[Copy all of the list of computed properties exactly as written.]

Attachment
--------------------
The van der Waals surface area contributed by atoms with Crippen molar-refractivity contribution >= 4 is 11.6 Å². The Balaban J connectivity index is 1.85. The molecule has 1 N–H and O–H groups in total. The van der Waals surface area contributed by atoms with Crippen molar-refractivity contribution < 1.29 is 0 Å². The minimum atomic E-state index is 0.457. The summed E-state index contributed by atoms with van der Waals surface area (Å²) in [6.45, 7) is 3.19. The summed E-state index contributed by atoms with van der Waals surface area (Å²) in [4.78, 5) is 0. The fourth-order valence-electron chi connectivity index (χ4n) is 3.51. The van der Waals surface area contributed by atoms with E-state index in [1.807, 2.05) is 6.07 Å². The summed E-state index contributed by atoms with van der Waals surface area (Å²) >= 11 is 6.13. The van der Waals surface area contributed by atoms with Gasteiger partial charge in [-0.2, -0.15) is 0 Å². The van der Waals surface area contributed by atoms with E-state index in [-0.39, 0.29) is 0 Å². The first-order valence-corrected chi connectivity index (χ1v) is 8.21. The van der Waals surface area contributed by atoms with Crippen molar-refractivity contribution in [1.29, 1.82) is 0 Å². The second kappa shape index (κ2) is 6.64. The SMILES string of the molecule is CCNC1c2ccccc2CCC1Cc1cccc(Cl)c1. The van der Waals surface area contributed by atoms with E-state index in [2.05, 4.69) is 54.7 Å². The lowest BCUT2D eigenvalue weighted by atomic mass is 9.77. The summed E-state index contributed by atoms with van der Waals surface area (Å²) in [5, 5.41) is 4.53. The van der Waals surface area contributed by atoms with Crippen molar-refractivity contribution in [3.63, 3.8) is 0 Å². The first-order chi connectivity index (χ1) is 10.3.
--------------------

The van der Waals surface area contributed by atoms with Crippen molar-refractivity contribution >= 4 is 11.6 Å². The Balaban J connectivity index is 1.85. The molecule has 1 N–H and O–H groups in total. The van der Waals surface area contributed by atoms with Crippen molar-refractivity contribution < 1.29 is 0 Å². The minimum atomic E-state index is 0.457. The summed E-state index contributed by atoms with van der Waals surface area (Å²) in [6.45, 7) is 3.19. The summed E-state index contributed by atoms with van der Waals surface area (Å²) in [4.78, 5) is 0. The fourth-order valence-electron chi connectivity index (χ4n) is 3.51. The van der Waals surface area contributed by atoms with E-state index in [1.807, 2.05) is 6.07 Å². The summed E-state index contributed by atoms with van der Waals surface area (Å²) >= 11 is 6.13. The van der Waals surface area contributed by atoms with Gasteiger partial charge in [-0.2, -0.15) is 0 Å². The van der Waals surface area contributed by atoms with E-state index in [-0.39, 0.29) is 0 Å². The first-order valence-corrected chi connectivity index (χ1v) is 8.21. The van der Waals surface area contributed by atoms with Crippen molar-refractivity contribution in [1.29, 1.82) is 0 Å². The second kappa shape index (κ2) is 6.64. The SMILES string of the molecule is CCNC1c2ccccc2CCC1Cc1cccc(Cl)c1. The van der Waals surface area contributed by atoms with E-state index in [2.05, 4.69) is 54.7 Å². The lowest BCUT2D eigenvalue weighted by atomic mass is 9.77. The summed E-state index contributed by atoms with van der Waals surface area (Å²) in [5, 5.41) is 4.53. The van der Waals surface area contributed by atoms with Crippen molar-refractivity contribution in [3.63, 3.8) is 0 Å². The first-order chi connectivity index (χ1) is 10.3.